Tandoori chicken is India’s beloved appetizer and one of it’s most famous dishes worldwide! The chicken is tenderized in a yogurt marinade filled with garlic/ginger and warm/sweet spices of cardamom, turmeric, cumin, and cloves with hints of chili powder and cooked traditionally in a Tandoori oven that reaches temperatures of 400 degrees for a smoky/crispy texture.
When one doesn’t have a Tandoori oven handy like below……..
one can use a grill or oven 😉
Who invented Tandoori Chicken?
Historians have found evidence of Tandoor like clay ovens and chicken bones with char marks dated 3000 BC. However, chicken tandoori as we know today was modernized by a man named Kundan Lal Gujral in the 1940s at his famous restaurant: Moti Mahal that is located in Old Delhi.
Moti Mahal became so popular that many celebrities and world leaders paid a visit in the 1950s including Nixon, John F. Kennedy, and Ghandhi. Gujral and his restaurant also invented butter chicken and made dal makhani popular. Tandoori chicken also led to variations that are known as chicken tikka and chicken tikka masala (very popular in England).
Moti is located in old Delhi–The old city shares an intimate relationship with food that began during the Mughal era. Here, traditions rule and history is served sumptuously garnished with culinary secrets that have been passed down through generations.
It’s not pretty and in fact is dirty, loud, English is rarely spoken, and you find yourself competing for space just to walk in a congested maze filled with rickshaw pullers, mosque-goers, shoppers, beggars, and vendors of every imaginable thing. Click PLAY below for a glimpse………
If you can stomach the congested maze you’ll be rewarded with street stalls and sweets shops dating back 70, 100, 200 years, serving the popular delicacies now as then: spicy-tangy chaats (snacks), sugary jalebi, smoky mutton kebabs, and samosas. I have taken many friends/family on food tours that guide you through the chaos while sampling culinary pieces of history.
Back to Tandoori Chicken!
- Jacqueline Kennedy was reported to have eaten “Chicken Tandoori” on a flight from Rome to Bombay in 1962.
- Los Angeles Times published a Tandoori Chicken recipe in 1963!
Is Tandoori Chicken spicy?
My friend’s are shocked that it’s not spicy. I can’t blame them the red color is misleading (turns out it’s a red food coloring that gives that bright red color). Mind Blowing!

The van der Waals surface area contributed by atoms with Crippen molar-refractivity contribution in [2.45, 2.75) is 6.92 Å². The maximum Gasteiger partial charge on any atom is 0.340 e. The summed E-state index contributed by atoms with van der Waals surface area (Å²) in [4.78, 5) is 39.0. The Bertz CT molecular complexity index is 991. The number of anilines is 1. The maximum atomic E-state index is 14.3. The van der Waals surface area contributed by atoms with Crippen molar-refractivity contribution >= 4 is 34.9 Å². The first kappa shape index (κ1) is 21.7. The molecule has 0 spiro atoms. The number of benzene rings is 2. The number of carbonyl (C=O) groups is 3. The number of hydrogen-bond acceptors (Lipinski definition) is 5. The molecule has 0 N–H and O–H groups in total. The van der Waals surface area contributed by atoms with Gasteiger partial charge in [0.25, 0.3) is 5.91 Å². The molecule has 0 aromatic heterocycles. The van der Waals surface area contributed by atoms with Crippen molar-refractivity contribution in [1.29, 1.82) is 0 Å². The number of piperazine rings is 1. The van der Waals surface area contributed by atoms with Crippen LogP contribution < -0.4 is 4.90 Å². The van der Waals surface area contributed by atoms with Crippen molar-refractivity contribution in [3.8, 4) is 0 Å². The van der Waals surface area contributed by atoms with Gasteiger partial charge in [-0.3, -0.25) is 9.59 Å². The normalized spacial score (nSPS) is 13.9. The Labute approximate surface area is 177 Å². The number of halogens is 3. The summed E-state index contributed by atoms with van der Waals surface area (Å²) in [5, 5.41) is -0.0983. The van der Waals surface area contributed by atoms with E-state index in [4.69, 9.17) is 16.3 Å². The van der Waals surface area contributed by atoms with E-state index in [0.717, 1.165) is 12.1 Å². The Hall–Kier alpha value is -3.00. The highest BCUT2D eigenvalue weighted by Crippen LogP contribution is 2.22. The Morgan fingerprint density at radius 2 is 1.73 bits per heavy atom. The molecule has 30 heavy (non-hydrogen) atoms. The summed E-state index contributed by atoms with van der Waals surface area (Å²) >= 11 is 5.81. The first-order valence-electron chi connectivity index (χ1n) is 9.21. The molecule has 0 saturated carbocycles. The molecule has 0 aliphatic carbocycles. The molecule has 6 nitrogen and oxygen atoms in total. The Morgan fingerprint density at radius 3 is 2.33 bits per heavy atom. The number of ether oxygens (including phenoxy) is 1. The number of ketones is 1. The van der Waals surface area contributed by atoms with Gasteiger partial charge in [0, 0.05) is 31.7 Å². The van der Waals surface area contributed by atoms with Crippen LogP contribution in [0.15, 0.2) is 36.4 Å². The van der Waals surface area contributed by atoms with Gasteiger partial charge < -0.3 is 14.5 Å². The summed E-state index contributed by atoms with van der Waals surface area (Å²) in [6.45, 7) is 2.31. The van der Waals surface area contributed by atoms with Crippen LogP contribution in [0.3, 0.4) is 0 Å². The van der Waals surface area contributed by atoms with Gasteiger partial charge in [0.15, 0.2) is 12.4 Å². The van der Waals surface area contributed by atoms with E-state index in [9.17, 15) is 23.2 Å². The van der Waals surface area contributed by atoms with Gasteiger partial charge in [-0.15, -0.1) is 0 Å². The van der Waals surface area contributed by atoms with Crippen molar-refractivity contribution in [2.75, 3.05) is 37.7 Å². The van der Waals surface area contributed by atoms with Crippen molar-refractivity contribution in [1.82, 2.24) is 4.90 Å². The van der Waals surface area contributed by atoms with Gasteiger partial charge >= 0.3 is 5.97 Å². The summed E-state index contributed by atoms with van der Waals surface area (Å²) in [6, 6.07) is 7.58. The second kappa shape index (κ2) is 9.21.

What makes my recipe different from the rest?
I have discovered Moti’s recipe via Kundan Lal Gujral’s grandson, Monish Gujral (who is said to have revolutionized fine dining in India). I combine his techniques with my own savory discoveries as I have watched the dish being made over and over by many aunties (especially Parveen Shergill–Gary’s aunt) and uncles of India and have consumed my fair share of the world-renowned tandoori delicacy!
Shall we continue? (that’s a rhetorical question)
What is Tandoori Seasoning?
Traditionally it is generally made with cumin, turmeric, cardamom, cloves, nutmeg, ground ginger, cinnamon, paprika, and fenugreek. You can find at your local grocery store, however, I highly recommend Penzey’s Tandoori Seasoning–always fresh and great quality!
Step 1: Score the chicken like so to help the marinade soak into the chicken to it’s core for optimal flavor (Moti’s recipe)
Step 2: Make a paste with chili powder, salt, and lime juice to coat the chicken and let sit for 15-30 minutes (Moti’s Tech.). Trust that this will not be spicy and add a really good flavor!
Step 3: Make the yogurt marinade (I use Fage) with ginger, garlic, added chili powder, salt, lime zest, and cumin (Savory’s Tech).
Step 4: Add marinade to chicken and let sit for at least 3 hours up to 24.
Step 5: Bake at 400 on a foil-lined baking sheet with wire wrack (so the marinade drips off as it cooks) for 30 minutes and finish by broiling on high for caramelization for 5 minutes (be sure to turn over for even love) or grill!
Step 6: Garnish with cilantro, pickled onions, and serve with a yogurt dip called raita and enjoy! Finger licking good!
Savory’s Pairing Recommendations
Pair with basmati rice, salad, raita, naan bread, or even harissa mashed sweet potatoes (like I did)!
Since this dish is aromatic and smoky you want to go with light and fruit forward wines like a riesling for sweeter or even a crisp rose. For reds I highly recommend pinot noir or a grenache!
Your going to want to Pin this in your summer bbq recipes for later and please as always leave your comments below!
- Buy tandoori seasoning from local grocery store
- 3 lbs chicken (thighs/legs), without skin
- 3 tbsp chili powder, (reserve 1 tbsp for yogurt marinade)
- 4 tsp salt, divided
- 1 lime, juiced and zested
- 1/2 cup yogurt prefer Fage
- 2 tbsp ginger paste, fresh or store-bought
- 2 tbsp garlic, fresh or store-bought
- 2 tbsp tandoori seasoning Penzey's Brand
- 1 tsp smoked paprika
- red food coloring optional for color
- pickled onions for garnishing optional
- cilantro for garnishing optional
- serve with raita (Indian style yogurt dip)
- Score the chicken by cutting 2 diagonal slits to soak in the marinade. Make the chili paste with the 2 tbsp chili powder, half the salt, and lime juice. Mix into the chicken and let sit for 30 minutes. Make the yogurt marinade by adding the rest of the ingredients with a few drops of red food coloring to the desired color if using. Let marinate for 3 up to 24 hours.
- Heat oven to 400 degrees F. Line baking sheets with foil and place rack on top with chicken pieces evenly spaced and bake for 30 minutes. Broil on high for 5 minutes making sure to turn chicken for even caramelization. Garnish with pickled onions/cilantro if using and serve with raita.